In this case, we find no evidence that Siddiqi's case was prejudiced by the district judge's failure to completely explain what instructions he would give to the jury. The district judge and counsel for both parties discussed what instructions would be proper at a number of points during the trial. While Judge Marshall did not clearly state what instructions he would give, counsel for both parties were apprised of his thoughts on what issues would be presented to the jury. Judge Marshall's actual issue instruction was based directly on the tests set out in O'Lone v. Estate of Shabazz, 482 U.S. 342, 107 S.Ct. 2400, 96 L.Ed.2d 282 (1987) and Turner v. Safley, 482 U.S. 78, 107 S.Ct. 2254, 96 L.Ed.2d 64 (1987)2; those cases should have given counsel some guidance in how to argue their cases to the jury.
It is also important that Siddiqi failed to object to Judge Marshall's failure to present the instructions to counsel. While this failure to object will not bar our review of a Rule 51 violation if the judge gives surprise instructions, see Joseph, 739 F.2d at 1248-49, the instructions given in this case were by no means surprise instructions. As we have noted, the case law gave clear guidance on how this case should be presented to the jury and counsel for both parties had many opportunities to discuss possible instructions with Judge Marshall. If a district judge fails to articulate the instructions to counsel prior to closing arguments, counsel must attempt to persuade the district judge to reveal the planned instructions or counsel will lose the opportunity to show prejudice. See Levin v. Joseph E. Seagram & Sons, 158 F.2d 55, 58 (7th Cir.1946) ("If counsel requests information as to the instructions and is not satisfied with the response of the court, before he can claim prejudice thereby he will have to do more than acquiesce in the court's response which he thinks unsatisfactory."), cert. denied, 330 U.S. 835, 67 S.Ct. 971, 91 L.Ed. 1282 (1947); see also Garland v. Material Service Corp., 291 F.2d 861, 863 (7th Cir.1961). Counsel has a duty to register proper objections, even at the risk of incurring the wrath of the trial judge. United States v. Warner, 855 F.2d 372, 374 (7th Cir.1988). Judge Marshall's failure to precisely follow the guidelines of Rule 51 was harmless error and we deny Siddiqi's request for a new trial.
The district court was correct in denying Siddiqi's motion for judgment notwithstanding the verdict and the district judge did not commit reversible error by failing to inform counsel of the precise jury instructions prior to closing arguments. For the reasons stated above, the district court's judgment is AFFIRMED.
Phillip T. Hardiman was Executive Director of the Cook County Department of Corrections during the time Siddiqi was in the Cook County Jail. Hardiman resigned that office in November of 1986. In an official capacity suit, if the defendant left office during the course of the suit, the successor in office will be automatically substituted as the defendant. See Fed.R.App.P. 43(c)(1); Kentucky v. Graham, 473 U.S. 159, 166 n. 11, 105 S.Ct. 3099, n. 11, 87 L.Ed.2d 114 (1985); Hadi v. Horn, 830 F.2d 779, 783 (7th Cir.1987); Duckworth v. Franzen, 780 F.2d 645, 650 (7th Cir.1985), cert. denied, 479 U.S. 816, 107 S.Ct. 71, 93 L.Ed.2d 28 (1986)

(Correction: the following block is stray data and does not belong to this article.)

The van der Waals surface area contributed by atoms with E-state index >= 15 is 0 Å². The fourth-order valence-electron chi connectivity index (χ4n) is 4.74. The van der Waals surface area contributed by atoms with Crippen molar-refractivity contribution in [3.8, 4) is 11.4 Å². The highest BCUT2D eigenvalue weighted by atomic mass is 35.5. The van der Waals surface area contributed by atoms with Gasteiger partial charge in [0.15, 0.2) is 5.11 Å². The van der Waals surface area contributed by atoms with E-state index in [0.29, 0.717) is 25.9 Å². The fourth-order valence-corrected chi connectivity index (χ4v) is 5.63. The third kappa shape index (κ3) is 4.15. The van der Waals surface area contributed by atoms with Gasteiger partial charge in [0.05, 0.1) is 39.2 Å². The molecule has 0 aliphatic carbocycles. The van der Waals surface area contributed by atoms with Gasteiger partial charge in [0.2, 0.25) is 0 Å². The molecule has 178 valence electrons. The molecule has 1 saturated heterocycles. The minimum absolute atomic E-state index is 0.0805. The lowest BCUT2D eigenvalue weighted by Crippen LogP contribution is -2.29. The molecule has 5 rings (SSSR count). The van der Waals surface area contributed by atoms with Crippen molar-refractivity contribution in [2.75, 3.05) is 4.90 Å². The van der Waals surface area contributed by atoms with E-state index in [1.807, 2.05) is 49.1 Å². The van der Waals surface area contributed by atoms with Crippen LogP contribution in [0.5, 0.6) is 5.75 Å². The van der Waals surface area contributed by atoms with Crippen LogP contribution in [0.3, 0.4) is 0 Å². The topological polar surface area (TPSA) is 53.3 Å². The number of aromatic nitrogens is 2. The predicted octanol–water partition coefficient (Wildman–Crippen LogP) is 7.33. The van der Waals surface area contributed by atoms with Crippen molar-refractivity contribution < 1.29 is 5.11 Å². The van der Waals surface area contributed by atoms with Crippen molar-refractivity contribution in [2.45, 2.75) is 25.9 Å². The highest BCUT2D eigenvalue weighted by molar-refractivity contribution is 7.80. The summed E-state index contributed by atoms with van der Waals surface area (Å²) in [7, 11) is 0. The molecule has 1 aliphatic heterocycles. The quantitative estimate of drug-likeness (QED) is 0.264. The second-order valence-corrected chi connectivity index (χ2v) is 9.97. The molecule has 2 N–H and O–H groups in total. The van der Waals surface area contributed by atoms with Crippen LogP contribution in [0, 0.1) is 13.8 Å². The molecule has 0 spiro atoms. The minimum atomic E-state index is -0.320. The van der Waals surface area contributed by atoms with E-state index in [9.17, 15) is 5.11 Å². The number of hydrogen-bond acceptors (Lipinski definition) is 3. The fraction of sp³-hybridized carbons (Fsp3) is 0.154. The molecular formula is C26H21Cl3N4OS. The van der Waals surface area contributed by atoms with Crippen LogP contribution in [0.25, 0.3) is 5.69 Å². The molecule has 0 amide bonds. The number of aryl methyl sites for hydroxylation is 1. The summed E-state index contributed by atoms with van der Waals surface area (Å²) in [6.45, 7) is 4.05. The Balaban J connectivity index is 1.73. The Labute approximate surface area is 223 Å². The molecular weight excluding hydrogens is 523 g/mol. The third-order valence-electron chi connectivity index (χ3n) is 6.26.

Rule 51 states:
At the close of the evidence or at such earlier time during the trial as the court reasonably directs, any party may file written requests that the court instruct the jury on the law as set forth in the requests. The court shall inform counsel of its proposed action upon the requests prior to their arguments to the jury. The court, at its election, may instruct the jury before or after argument, or both. No party may assign as error the giving or the failure to give an instruction unless that party objects thereto before the jury retires to consider its verdict, stating distinctly the matter objected to and the grounds of the objection. Opportunity shall be given to make the objection out of the hearing of the jury.
The issue instruction given by the district judge was as follows:
The plaintiff claims that while confined in the Cook County Jail from July of 1985 through November of 1985, he was not allowed to pursue his Muslim faith in a manner comparable to the opportunity to worship afforded other prisoners who adhered to other religious precepts.
It is not disputed that the plaintiff was not able to attend Muslim services while he was at the Cook County Jail. Therefore, plaintiff has established that his first amendment right to free exercise of religion was denied by defendant.
Defendant then has the burden of justifying this denial. Specifically, the defendant must establish, by a preponderance of the evidence in the case, that its restriction of plaintiff's right to free exercise of religion was reasonably related to legitimate penological objectives and interests, such as jail security, internal order, or inmate rehabilitation.
In determining whether the restriction was reasonable, you may consider the following factors:
whether there was a valid rational connection between the restriction on plaintiff's right to free exercise of religion and the governmental interest or interests that defendant has put forward to justify the restriction; and
whether plaintiff had any alternative means of exercising his right to practice his religion; and
what impact accommodation of plaintiff's right to practice his religion would have had on jail personnel and resources; and
whether the jail could have accommodated plaintiff's free exercise right by other obvious, easy alternatives
If you find from your consideration of all the evidence that defendant's restriction on plaintiff's right to free exercise of religion was not reasonably related to legitimate penological interests, your verdict must be for the plaintiff. If, on the other hand, you find that the restriction was reasonably related to legitimate penological interests, your verdict must be for the defendant.